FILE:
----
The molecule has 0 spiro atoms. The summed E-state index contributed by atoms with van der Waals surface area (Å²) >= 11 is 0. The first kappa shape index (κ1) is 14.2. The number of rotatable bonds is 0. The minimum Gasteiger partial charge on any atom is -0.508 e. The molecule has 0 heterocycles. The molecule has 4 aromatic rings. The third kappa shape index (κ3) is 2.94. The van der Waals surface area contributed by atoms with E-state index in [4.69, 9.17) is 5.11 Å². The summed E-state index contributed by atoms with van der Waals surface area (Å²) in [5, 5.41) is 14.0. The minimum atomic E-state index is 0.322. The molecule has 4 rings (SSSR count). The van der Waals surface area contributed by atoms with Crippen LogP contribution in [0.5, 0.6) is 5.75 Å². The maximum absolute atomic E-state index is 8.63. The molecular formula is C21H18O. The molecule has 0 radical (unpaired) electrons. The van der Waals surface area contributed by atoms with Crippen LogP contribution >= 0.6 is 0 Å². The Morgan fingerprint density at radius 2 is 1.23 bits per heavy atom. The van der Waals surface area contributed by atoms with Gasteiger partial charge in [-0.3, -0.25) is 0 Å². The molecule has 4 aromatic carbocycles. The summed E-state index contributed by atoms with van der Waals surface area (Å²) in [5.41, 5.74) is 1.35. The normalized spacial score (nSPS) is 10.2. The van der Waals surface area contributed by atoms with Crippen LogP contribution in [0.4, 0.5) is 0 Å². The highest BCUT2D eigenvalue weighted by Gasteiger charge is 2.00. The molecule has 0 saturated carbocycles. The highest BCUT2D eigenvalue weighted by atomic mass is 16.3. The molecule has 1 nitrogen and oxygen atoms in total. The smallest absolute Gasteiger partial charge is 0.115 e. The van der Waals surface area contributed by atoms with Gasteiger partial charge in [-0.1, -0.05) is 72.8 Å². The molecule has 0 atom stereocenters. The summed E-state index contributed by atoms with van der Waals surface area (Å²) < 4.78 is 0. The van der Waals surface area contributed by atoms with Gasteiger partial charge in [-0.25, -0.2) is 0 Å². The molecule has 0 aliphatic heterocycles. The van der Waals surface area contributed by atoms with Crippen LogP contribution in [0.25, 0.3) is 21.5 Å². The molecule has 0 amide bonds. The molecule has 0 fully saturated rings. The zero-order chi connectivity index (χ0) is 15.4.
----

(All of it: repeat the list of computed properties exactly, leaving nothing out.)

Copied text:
The molecule has 0 spiro atoms. The summed E-state index contributed by atoms with van der Waals surface area (Å²) >= 11 is 0. The first kappa shape index (κ1) is 14.2. The number of rotatable bonds is 0. The minimum Gasteiger partial charge on any atom is -0.508 e. The molecule has 0 heterocycles. The molecule has 4 aromatic rings. The third kappa shape index (κ3) is 2.94. The van der Waals surface area contributed by atoms with E-state index in [4.69, 9.17) is 5.11 Å². The summed E-state index contributed by atoms with van der Waals surface area (Å²) in [5, 5.41) is 14.0. The minimum atomic E-state index is 0.322. The molecule has 4 rings (SSSR count). The van der Waals surface area contributed by atoms with Crippen LogP contribution in [0.5, 0.6) is 5.75 Å². The maximum absolute atomic E-state index is 8.63. The molecular formula is C21H18O. The molecule has 0 radical (unpaired) electrons. The van der Waals surface area contributed by atoms with Crippen LogP contribution >= 0.6 is 0 Å². The Morgan fingerprint density at radius 2 is 1.23 bits per heavy atom. The van der Waals surface area contributed by atoms with Gasteiger partial charge in [-0.3, -0.25) is 0 Å². The molecule has 4 aromatic carbocycles. The summed E-state index contributed by atoms with van der Waals surface area (Å²) in [5.41, 5.74) is 1.35. The normalized spacial score (nSPS) is 10.2. The van der Waals surface area contributed by atoms with Crippen LogP contribution in [0.4, 0.5) is 0 Å². The highest BCUT2D eigenvalue weighted by Gasteiger charge is 2.00. The molecule has 0 saturated carbocycles. The highest BCUT2D eigenvalue weighted by atomic mass is 16.3. The molecule has 1 nitrogen and oxygen atoms in total. The smallest absolute Gasteiger partial charge is 0.115 e. The van der Waals surface area contributed by atoms with Gasteiger partial charge in [-0.1, -0.05) is 72.8 Å². The molecule has 0 atom stereocenters. The summed E-state index contributed by atoms with van der Waals surface area (Å²) < 4.78 is 0. The van der Waals surface area contributed by atoms with Gasteiger partial charge in [-0.25, -0.2) is 0 Å². The molecule has 0 aliphatic heterocycles. The van der Waals surface area contributed by atoms with Crippen LogP contribution in [0.25, 0.3) is 21.5 Å². The molecule has 0 amide bonds. The molecule has 0 fully saturated rings. The zero-order chi connectivity index (χ0) is 15.4.